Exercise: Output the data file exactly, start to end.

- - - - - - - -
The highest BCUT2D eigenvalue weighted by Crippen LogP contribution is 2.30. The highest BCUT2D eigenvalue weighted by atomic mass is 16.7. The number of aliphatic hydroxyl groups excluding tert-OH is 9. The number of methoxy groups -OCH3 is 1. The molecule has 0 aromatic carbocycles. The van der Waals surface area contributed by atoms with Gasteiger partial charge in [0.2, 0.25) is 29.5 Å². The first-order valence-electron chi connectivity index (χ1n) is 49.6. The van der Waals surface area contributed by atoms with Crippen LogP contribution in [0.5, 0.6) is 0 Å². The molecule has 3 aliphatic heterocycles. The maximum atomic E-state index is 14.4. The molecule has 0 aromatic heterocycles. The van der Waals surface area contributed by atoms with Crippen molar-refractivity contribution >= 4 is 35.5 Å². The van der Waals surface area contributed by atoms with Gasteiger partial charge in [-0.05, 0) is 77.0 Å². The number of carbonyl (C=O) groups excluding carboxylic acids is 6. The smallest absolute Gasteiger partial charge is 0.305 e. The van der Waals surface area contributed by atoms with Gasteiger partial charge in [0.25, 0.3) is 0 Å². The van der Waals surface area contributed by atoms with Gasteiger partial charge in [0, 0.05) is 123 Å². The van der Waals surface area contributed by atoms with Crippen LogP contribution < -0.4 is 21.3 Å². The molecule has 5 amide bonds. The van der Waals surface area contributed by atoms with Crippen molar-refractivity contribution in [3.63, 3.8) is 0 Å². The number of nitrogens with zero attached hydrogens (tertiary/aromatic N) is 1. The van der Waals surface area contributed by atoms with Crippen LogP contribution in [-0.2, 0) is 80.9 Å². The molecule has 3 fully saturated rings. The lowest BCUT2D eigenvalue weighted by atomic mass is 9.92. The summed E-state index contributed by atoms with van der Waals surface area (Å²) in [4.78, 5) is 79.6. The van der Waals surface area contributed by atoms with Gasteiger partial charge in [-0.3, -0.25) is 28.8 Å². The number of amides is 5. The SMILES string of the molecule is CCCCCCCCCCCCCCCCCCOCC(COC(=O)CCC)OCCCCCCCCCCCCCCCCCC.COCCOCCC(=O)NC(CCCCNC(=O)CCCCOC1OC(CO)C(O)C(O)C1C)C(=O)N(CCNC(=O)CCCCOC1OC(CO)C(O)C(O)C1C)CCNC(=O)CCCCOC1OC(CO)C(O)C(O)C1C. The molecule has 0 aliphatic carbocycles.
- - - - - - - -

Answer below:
The highest BCUT2D eigenvalue weighted by Crippen LogP contribution is 2.30. The highest BCUT2D eigenvalue weighted by atomic mass is 16.7. The number of aliphatic hydroxyl groups excluding tert-OH is 9. The number of methoxy groups -OCH3 is 1. The molecule has 0 aromatic carbocycles. The van der Waals surface area contributed by atoms with Gasteiger partial charge in [0.2, 0.25) is 29.5 Å². The first-order valence-electron chi connectivity index (χ1n) is 49.6. The van der Waals surface area contributed by atoms with Crippen LogP contribution in [0.5, 0.6) is 0 Å². The molecule has 3 aliphatic heterocycles. The maximum atomic E-state index is 14.4. The molecule has 0 aromatic heterocycles. The van der Waals surface area contributed by atoms with Crippen molar-refractivity contribution >= 4 is 35.5 Å². The van der Waals surface area contributed by atoms with Gasteiger partial charge in [-0.05, 0) is 77.0 Å². The number of carbonyl (C=O) groups excluding carboxylic acids is 6. The smallest absolute Gasteiger partial charge is 0.305 e. The van der Waals surface area contributed by atoms with Gasteiger partial charge in [0.25, 0.3) is 0 Å². The van der Waals surface area contributed by atoms with Gasteiger partial charge in [0, 0.05) is 123 Å². The van der Waals surface area contributed by atoms with Crippen LogP contribution < -0.4 is 21.3 Å². The molecule has 5 amide bonds. The van der Waals surface area contributed by atoms with Crippen molar-refractivity contribution in [3.63, 3.8) is 0 Å². The number of nitrogens with zero attached hydrogens (tertiary/aromatic N) is 1. The van der Waals surface area contributed by atoms with Crippen LogP contribution in [-0.2, 0) is 80.9 Å². The molecule has 3 fully saturated rings. The lowest BCUT2D eigenvalue weighted by atomic mass is 9.92. The summed E-state index contributed by atoms with van der Waals surface area (Å²) in [4.78, 5) is 79.6. The van der Waals surface area contributed by atoms with Gasteiger partial charge in [-0.3, -0.25) is 28.8 Å². The number of amides is 5. The SMILES string of the molecule is CCCCCCCCCCCCCCCCCCOCC(COC(=O)CCC)OCCCCCCCCCCCCCCCCCC.COCCOCCC(=O)NC(CCCCNC(=O)CCCCOC1OC(CO)C(O)C(O)C1C)C(=O)N(CCNC(=O)CCCCOC1OC(CO)C(O)C(O)C1C)CCNC(=O)CCCCOC1OC(CO)C(O)C(O)C1C. The molecule has 0 aliphatic carbocycles.